With multiple POV characters, I’m given the option to tell more than one side of the story. It’s best if the players involved have competing motives. F’rinstance:

Polly PopularOne could start with Polly Popular, an entertainer at the bottom of the show biz ladder. She’s maybe working on a cruise ship doing song and dance at night while running bingo games and ping pong tournaments during the day. Her goal is to make it big in Hollywood. Obviously, she has a long way to go. We introduce her being hassled by some asshat cruise director with a grudge against her. Person, place, problem, right?

Next up is Daniel Dirtbag, a loser extraordinaire who is being pressured to commit a heinous crime to pay off gambling debts. All he has to do is follow instructions. It’s either that, or he can pay with his life. Oh, yeah, he lives near the cruise ship docks. Person, place, and problem number two.

Now we toss in Tommy Tourist, a fellow who’s been on his own so long, he can’t even spell female companionship. A recluse, the only reason he’s booked passage on the cruise is because his mother, who still loves him, insisted on it or she’d write him out of her will. Tommy isn’t interested in adventure, and he dreads the thought of being on a boat miles and miles from shore. He spends his paycheck on seasick pills and goes anyway. Person, place and problem number three.

Bad guyFinally, we could even add yet another character, or two! Maybe it’s a wannabe mob boss who wants to extort money from the cruise line, or it could be a real terrorist *posing* as a mobster. Either way, there needs to be some pressure (read: problem) that they’re responding to. For the mob boss, maybe it’s the need to show he’s tougher than anyone else competing for the top job. For the terrorist, maybe it’s a demand from the head of his jihadist organization–“Perform, buddy, or we behead your wife and kiddies.” Et voila, we have yet another person, place and problem.

As the story is told, we switch views over and over. First it’s Polly dealing with her issues. We learn about the tragedies in her life and why she has decided to substitute success for romance. At first, her biggest issue is the cruise director. He’s pissed at her because she refused his advances. Now he wants to punish her for it. (Readers will love her for this; who hasn’t had a boss who hates them because they wouldn’t give in?)

We learn that Tommy has dreams, too. But he doesn’t believe in himself enough to accomplish anything. His inhibitions have tied him in emotional Saran Wrap. In an effort to avoid other passengers, he walks through crew quarters and encounters a weeping Polly. Stricken by her beauty and her emotional state, he begins to rise to the occasion demanding to know what he can do to help her.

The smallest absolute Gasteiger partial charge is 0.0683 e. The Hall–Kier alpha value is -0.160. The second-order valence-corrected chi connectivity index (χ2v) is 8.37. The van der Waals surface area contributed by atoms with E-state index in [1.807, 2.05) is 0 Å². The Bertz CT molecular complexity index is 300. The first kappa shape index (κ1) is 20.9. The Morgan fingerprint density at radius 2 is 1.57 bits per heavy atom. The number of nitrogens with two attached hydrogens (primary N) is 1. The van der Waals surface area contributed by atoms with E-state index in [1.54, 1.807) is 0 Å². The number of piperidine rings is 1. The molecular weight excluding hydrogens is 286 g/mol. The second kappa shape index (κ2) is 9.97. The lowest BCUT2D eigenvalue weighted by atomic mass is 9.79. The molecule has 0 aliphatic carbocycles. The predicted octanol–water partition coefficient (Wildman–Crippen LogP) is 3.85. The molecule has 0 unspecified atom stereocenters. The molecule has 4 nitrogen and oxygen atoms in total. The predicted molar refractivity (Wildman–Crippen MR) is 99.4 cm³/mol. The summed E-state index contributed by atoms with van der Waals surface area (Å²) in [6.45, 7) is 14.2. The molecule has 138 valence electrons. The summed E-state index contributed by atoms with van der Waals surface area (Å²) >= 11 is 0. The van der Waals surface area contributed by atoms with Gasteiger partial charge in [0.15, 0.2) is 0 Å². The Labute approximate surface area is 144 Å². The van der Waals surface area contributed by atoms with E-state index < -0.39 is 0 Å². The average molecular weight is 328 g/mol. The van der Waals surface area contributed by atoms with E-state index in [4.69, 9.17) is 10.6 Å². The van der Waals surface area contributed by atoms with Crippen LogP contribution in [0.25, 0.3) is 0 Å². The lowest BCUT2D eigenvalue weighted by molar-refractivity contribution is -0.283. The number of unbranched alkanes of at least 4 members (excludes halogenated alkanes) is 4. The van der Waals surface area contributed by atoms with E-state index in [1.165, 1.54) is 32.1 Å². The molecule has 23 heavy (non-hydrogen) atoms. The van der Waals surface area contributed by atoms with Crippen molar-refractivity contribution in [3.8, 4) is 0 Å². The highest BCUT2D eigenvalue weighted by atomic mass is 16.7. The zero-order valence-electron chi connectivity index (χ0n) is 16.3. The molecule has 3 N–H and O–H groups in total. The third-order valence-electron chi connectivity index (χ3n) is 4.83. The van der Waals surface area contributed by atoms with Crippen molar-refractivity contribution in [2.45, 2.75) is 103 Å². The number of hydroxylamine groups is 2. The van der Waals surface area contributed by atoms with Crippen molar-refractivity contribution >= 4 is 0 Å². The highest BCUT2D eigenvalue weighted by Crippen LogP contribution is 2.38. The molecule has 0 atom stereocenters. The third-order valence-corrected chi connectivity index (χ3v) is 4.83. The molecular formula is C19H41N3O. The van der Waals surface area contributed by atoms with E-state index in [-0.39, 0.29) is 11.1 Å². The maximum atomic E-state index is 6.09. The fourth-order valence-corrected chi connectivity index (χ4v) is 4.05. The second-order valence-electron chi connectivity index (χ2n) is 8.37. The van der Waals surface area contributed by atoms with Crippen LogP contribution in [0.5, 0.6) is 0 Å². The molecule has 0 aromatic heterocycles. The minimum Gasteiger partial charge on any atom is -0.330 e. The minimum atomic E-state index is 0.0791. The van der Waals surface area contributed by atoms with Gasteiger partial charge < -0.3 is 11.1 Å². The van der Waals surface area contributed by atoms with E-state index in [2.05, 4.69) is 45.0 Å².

Meanwhile, Daniel Dirtbag is given his orders. He’s to board the cruise ship with a carry-on bag given to him by one of the mob’s henchmen. It’s heavy. He’s told to leave it in his cabin when he goes to dinner. He’s also told the bag is rigged to explode if anyone opens it.

The clock is ticking for the mob boss–or the terrorist–doesn’t matter. Someone higher up wants results, sooner rather than later, but naturally, there are problems. There must always be problems!

The reason this approach works for me is because it allows me to get away with writing a single scene featuring the problems of only one or two characters. I don’t have to think about anything except how this one scene will advance the over-all plot: Polly is upset; Polly finds an unlikely ally; Polly plots revenge against the Cruise Director; etc.

TommyMeanwhile, Tommy is rapidly falling in love; he rearranges everything to be near Polly; Polly’s co-worker, not realizing Polly has encouraged Tommy, thinks the geeky passenger is stalking poor Polly. She decides to do something about him, etc.

Daniel has a crisis of conscience, and instead of putting the bag of explosives in his cabin near the engine room, he sneaks it onto one of the lifeboats near an upper deck. Then he discovers that the mob boss (or terrorist) has put another agent on board to watch him. He has to move the bomb or risk having his treachery discovered. Just as he’s about to sneak back onto the lifeboat to grab it, the ship’s captain announces a surprise lifeboat drill, etc.

The point of all this is that you have the flexibility to pursue several different stories at once. Everything intertwines; one player’s success becomes another’s failure. Making these interactions work will generate opportunities for surprises. Tommy gets drunk; Polly gets pregnant; Daniel goes into denial; the FBI takes out the terrorist; a rival gang kills the mob boss. Tommy falls for the gal who thinks he’s a stalker. Whatever.